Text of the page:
Pawan Kumar Gunturu of Sprint Foods, India provided a perspective of Indian exporters to the global markets. He mentioned that shrimp processing was affected due to the lockdown which caused difficulties in accessing the process plants and forced migrant workers to move back to their home bases. Cancellation or postponement of purchase orders decline in prices and cancellation of export incentives by the government have caused further hardships for the exporters. Mr Gunturu emphasized that India needs to build on its strengths and move into more value added products in the near future.



In the subsequent panel discussion moderated by Ravi Kumar Yellanki of Vaisakhi Biomarine, P. Anil kumar of the Marine Products Export Development Authority, indicated that Indian shrimp exports have declined by about 15% but the exports of cooked and breaded forms of products to the US market have registered an increase indicating that Indian processors have the flexibility to meet the market requirements in a short notice. S. Santhanakrishnan of Maritech, a seafood and aquaculture consulting firm, said that India’s ability to supply large size shrimp can be leveraged to serve niche markets globally. The program on September 24th was on shrimp supply from major markets. Speaking about the Vietnamese market, the CEO of Grobest Feeds, Samson Lee, remarked that supplies from Vietnam have not been severely affected due to the significant domestic market and sustained demand from the export markets. Strict control of the pandemic and sensible lockdown policies minimized the disruptions in supply. However, a contraction of supplies from about 630,000 tonnes in 2019 to 570,000 tonnes in 2020 may occur. For the long term, Mr Lee predicted a strong growth of the Vietnamese supply and higher productivity through intensification including a return to 2019 production levels in 2021 and from there on a 3% annual growth.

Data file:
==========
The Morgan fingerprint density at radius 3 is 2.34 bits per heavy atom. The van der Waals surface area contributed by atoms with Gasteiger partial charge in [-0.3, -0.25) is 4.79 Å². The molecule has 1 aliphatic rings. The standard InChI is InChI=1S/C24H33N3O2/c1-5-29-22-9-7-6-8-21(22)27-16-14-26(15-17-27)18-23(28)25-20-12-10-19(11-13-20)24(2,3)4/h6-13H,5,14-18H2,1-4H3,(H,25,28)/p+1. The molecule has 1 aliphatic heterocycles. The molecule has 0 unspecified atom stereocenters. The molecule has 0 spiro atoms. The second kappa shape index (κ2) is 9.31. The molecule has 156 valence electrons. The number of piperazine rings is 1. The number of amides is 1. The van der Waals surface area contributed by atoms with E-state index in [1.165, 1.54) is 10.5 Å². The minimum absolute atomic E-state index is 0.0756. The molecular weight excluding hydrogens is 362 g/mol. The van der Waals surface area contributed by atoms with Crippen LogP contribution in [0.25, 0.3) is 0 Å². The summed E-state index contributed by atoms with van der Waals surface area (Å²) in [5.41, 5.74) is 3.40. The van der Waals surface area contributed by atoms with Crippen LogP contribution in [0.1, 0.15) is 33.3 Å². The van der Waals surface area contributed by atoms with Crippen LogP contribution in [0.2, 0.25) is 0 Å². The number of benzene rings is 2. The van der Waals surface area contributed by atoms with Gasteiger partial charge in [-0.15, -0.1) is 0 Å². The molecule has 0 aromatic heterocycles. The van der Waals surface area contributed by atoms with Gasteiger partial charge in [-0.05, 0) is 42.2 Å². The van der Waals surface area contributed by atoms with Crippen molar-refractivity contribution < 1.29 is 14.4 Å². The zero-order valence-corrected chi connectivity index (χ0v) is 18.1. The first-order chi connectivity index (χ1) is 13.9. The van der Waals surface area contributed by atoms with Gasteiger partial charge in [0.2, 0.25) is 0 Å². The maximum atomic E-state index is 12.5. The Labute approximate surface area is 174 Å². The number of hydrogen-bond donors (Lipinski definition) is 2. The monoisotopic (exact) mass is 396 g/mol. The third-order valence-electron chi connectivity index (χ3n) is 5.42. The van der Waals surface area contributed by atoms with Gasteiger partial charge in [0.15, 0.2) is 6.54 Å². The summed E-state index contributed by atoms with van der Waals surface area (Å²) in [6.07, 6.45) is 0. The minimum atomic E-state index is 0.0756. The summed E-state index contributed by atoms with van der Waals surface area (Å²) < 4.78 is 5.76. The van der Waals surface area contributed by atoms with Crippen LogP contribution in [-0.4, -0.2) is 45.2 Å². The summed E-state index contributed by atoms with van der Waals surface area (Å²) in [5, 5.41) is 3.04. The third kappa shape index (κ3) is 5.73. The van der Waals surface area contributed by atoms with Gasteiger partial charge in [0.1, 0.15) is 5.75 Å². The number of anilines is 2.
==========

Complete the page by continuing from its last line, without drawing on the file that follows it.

Haris Muhtadi of CJ Feeds, Indonesia said that the country did not follow a strict lockdown. The first half of 2020 saw a slight increase in the production and export of shrimp when

compared to the previous year. Indonesia’s production in recent years has reached close to 350,000 tonnes and the production in the first six months of 2020 was estimated to be about 200,000 tonnes. The USA remained the largest importer of Indonesian shrimp buying nearly 65% of the production. Mr Muhtadi estimated that there may be some drop in production in the second half of the year due to disease challenges and Indonesia may end up with a decline of about 6-7% in production by the end of the year.